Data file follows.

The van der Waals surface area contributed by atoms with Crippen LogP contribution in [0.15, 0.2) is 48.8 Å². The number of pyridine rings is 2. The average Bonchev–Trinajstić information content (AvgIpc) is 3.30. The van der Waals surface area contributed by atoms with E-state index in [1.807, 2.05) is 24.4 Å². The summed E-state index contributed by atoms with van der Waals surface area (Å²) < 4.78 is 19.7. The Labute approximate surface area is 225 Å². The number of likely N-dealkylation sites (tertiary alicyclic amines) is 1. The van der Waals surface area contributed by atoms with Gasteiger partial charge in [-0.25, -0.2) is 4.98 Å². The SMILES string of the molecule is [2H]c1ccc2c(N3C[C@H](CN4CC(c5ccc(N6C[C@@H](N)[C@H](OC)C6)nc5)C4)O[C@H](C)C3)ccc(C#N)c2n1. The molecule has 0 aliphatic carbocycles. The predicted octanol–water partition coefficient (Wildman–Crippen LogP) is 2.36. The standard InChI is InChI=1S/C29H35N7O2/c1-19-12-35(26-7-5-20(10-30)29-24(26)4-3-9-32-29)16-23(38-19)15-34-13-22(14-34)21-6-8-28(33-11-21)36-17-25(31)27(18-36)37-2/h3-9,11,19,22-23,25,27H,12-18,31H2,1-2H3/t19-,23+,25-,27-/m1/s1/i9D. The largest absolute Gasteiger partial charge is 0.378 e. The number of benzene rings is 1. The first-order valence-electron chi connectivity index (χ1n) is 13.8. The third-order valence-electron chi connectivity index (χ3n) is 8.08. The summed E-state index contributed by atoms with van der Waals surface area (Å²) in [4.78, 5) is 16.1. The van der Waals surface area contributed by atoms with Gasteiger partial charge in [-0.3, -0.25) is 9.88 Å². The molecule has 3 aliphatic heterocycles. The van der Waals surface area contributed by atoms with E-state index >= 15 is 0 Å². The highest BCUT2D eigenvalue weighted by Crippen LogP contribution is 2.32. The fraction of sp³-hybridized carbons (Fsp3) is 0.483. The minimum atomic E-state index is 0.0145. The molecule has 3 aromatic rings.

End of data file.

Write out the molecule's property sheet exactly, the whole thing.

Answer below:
The van der Waals surface area contributed by atoms with Crippen LogP contribution in [0.15, 0.2) is 48.8 Å². The number of pyridine rings is 2. The average Bonchev–Trinajstić information content (AvgIpc) is 3.30. The van der Waals surface area contributed by atoms with E-state index in [1.807, 2.05) is 24.4 Å². The summed E-state index contributed by atoms with van der Waals surface area (Å²) < 4.78 is 19.7. The Labute approximate surface area is 225 Å². The number of likely N-dealkylation sites (tertiary alicyclic amines) is 1. The van der Waals surface area contributed by atoms with Gasteiger partial charge in [-0.25, -0.2) is 4.98 Å². The SMILES string of the molecule is [2H]c1ccc2c(N3C[C@H](CN4CC(c5ccc(N6C[C@@H](N)[C@H](OC)C6)nc5)C4)O[C@H](C)C3)ccc(C#N)c2n1. The molecule has 0 aliphatic carbocycles. The predicted octanol–water partition coefficient (Wildman–Crippen LogP) is 2.36. The standard InChI is InChI=1S/C29H35N7O2/c1-19-12-35(26-7-5-20(10-30)29-24(26)4-3-9-32-29)16-23(38-19)15-34-13-22(14-34)21-6-8-28(33-11-21)36-17-25(31)27(18-36)37-2/h3-9,11,19,22-23,25,27H,12-18,31H2,1-2H3/t19-,23+,25-,27-/m1/s1/i9D. The largest absolute Gasteiger partial charge is 0.378 e. The number of benzene rings is 1. The first-order valence-electron chi connectivity index (χ1n) is 13.8. The third-order valence-electron chi connectivity index (χ3n) is 8.08. The summed E-state index contributed by atoms with van der Waals surface area (Å²) in [4.78, 5) is 16.1. The van der Waals surface area contributed by atoms with Gasteiger partial charge in [-0.3, -0.25) is 9.88 Å². The molecule has 3 aliphatic heterocycles. The van der Waals surface area contributed by atoms with E-state index >= 15 is 0 Å². The highest BCUT2D eigenvalue weighted by Crippen LogP contribution is 2.32. The fraction of sp³-hybridized carbons (Fsp3) is 0.483. The minimum atomic E-state index is 0.0145. The molecule has 3 aromatic rings.